Conjunciones y disyunciones entre raza y gnero: Representaciones flmicas y literarias de inmigrantes Latinoamericanos y Africanos Subsaharianos en la espana contempornea.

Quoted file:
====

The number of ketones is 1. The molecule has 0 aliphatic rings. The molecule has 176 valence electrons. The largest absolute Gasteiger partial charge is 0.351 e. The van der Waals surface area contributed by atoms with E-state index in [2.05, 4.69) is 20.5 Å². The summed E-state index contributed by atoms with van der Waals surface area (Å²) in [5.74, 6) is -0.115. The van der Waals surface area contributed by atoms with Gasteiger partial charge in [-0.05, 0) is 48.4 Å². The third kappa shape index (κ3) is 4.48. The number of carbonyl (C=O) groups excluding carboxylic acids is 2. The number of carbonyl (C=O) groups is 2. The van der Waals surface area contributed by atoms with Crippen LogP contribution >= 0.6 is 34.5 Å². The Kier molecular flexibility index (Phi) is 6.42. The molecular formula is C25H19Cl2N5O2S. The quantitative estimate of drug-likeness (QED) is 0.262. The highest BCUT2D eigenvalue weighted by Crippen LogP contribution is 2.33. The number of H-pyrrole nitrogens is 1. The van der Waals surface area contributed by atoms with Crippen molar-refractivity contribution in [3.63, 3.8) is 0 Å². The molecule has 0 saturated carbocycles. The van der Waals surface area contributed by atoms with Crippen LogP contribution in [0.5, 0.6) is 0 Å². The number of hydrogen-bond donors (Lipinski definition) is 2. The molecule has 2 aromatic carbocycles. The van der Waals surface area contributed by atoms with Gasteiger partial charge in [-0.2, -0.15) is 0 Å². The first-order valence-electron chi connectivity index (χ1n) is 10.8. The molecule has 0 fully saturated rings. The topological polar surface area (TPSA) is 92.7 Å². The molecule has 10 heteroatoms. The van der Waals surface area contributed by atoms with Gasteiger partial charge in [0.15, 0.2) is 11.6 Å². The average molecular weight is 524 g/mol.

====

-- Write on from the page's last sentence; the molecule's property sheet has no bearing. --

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This dissertation is a study of literary and cinematographic works of the contemporary period that depict the complex experiences that the recent immigration phenomenon in Spain has brought along not only for the new arrivals to Spain (outsiders) but also for the Spaniards themselves. Through an interdisciplinary approach, my study analyzes a wide range of narratives of two of the largest migratory groups in Spain: Latin Americans and sub-Saharan Africans. To do so, I examine the work of a variety of film makers and writers - Isabel de Ocampo's film Evelyn (2012), Helena Taberna's documentary Extranjeras (2003), Fernando León de Aranoa's film Princesas (2005), Montxo Armendariz's film Las cartas de Alou (1990), Imanol Uribe's film Bwana (1996), and Inongo-vi-Makomé's novel Nativas (2008). Other shorter texts have also been included and studied. My entire research project pays close attention to the ways in which race and gender intersect and shape the immigration experience of Latin Americans and sub-Saharan Africans. Whereas there are commonalities among these two groups, especially if we analyze those commonalities through a postcolonial lens, I aim to shed light on the ways in which each migratory group deals with its own post-colonial, racial and gender-related dilemmas. At the same time, Spaniards seem to struggle with the construction of a new Spanish identity which sharply challenges the traditional image of an ethno-culturally homogeneous Spain, an image that the long Franco regime aggressively reinforced. Finally, my analysis pays close attention the role of the western subject in the depiction of the migratory experience, which, in some cases reveals a strong tendency to represent all immigrants as problematic "Others." All the narratives that are part of this ambitious project will reveal pervasive racial discourses and also the ways in which gender roles are deconstructed and reconstructed once the immigrant subject sets foot in a new host society.
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